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A Composer's Guide to Game Music

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Country  United States
Pages  288
Author  Winifred Phillips
ISBN  0262026643
4.2/5 Goodreads

Language  English
Originally published  2014
Page count  288
A Composer's Guide to Game Music t3gstaticcomimagesqtbnANd9GcQWZPyOaT4aIa8Zf
Subject  Video game music / Music theory / Game studies
Similar  Writing Interactive Music for, Game sound, The Guide To MIDI Orchestration

Pt 1 vertical layering a composer s guide to game music


A Composer’s Guide to Game Music is a 2014 book written by Winifred Phillips, a video game composer with over 11 years experience creating music for such games as Assassin’s Creed Liberation, God of War and multiple games in the LittleBigPlanet franchise. Through the use of autobiographical anecdotes, scholarly discussion and practical advice, Phillips explores the creative and technical process of composing music for video games. The book was published by The MIT Press on February 14, 2014. The book has received many positive reviews and has won multiple awards.

Contents

A composer s guide to game music book trailer


Contents

Throughout the book’s fourteen chapters, Phillips draws from over a decade of experience as a composer in the video game industry in order to explore the creative and technical aspects of game music composition. The book investigates the specialized skills and training necessary for the pursuit of a game music career. The structural requirements of game music are discussed, including the distinctive creative workflow involved in composing both interactive and linear music for games. Dynamic music constructs such as horizontal resequencing, vertical layering, MIDI, MOD, and generative music are explored. Also included is an examination of technical abilities, equipment necessities, and software proficiencies that assist in the creation of music for games. The concluding chapter focuses on skills that help a game composer pursue a sustainable career, network in the video game industry, and build a resilient business.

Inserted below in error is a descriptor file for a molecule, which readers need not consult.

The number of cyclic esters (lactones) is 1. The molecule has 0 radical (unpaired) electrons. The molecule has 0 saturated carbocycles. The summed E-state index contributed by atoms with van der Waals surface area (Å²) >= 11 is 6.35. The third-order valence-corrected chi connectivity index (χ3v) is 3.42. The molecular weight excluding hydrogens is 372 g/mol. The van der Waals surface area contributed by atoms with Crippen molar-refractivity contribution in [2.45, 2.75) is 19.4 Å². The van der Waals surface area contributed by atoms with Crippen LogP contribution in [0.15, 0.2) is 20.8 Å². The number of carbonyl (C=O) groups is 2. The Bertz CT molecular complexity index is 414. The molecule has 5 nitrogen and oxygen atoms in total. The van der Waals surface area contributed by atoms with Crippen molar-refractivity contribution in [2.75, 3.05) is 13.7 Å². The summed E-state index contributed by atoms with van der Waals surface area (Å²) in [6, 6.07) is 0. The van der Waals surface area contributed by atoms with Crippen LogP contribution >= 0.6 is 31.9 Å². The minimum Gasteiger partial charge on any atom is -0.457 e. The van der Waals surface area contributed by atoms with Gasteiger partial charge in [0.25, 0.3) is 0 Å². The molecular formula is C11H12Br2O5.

Phillips intersperses practical advice with personal memories and anecdotes gleaned from her years in the video game industry. She describes the impetus that caused her to pursue a game music career, her early struggles to obtain work, her breakthrough when hired to join the music composition team for God of War, and her experiences during the development of several other game projects. Phillips also includes stories that explore the interpersonal dynamics within video game development and the gamer community, as well as the importance of game music fandom. The book periodically turns its attention to scholarly topics, including the influence of music on the immersion phenomenon, the relationship between game music and the Demographic Game Design (DGD) model, and several discussions of the role played by traditional music theory in the creation of music for video games.

Reviews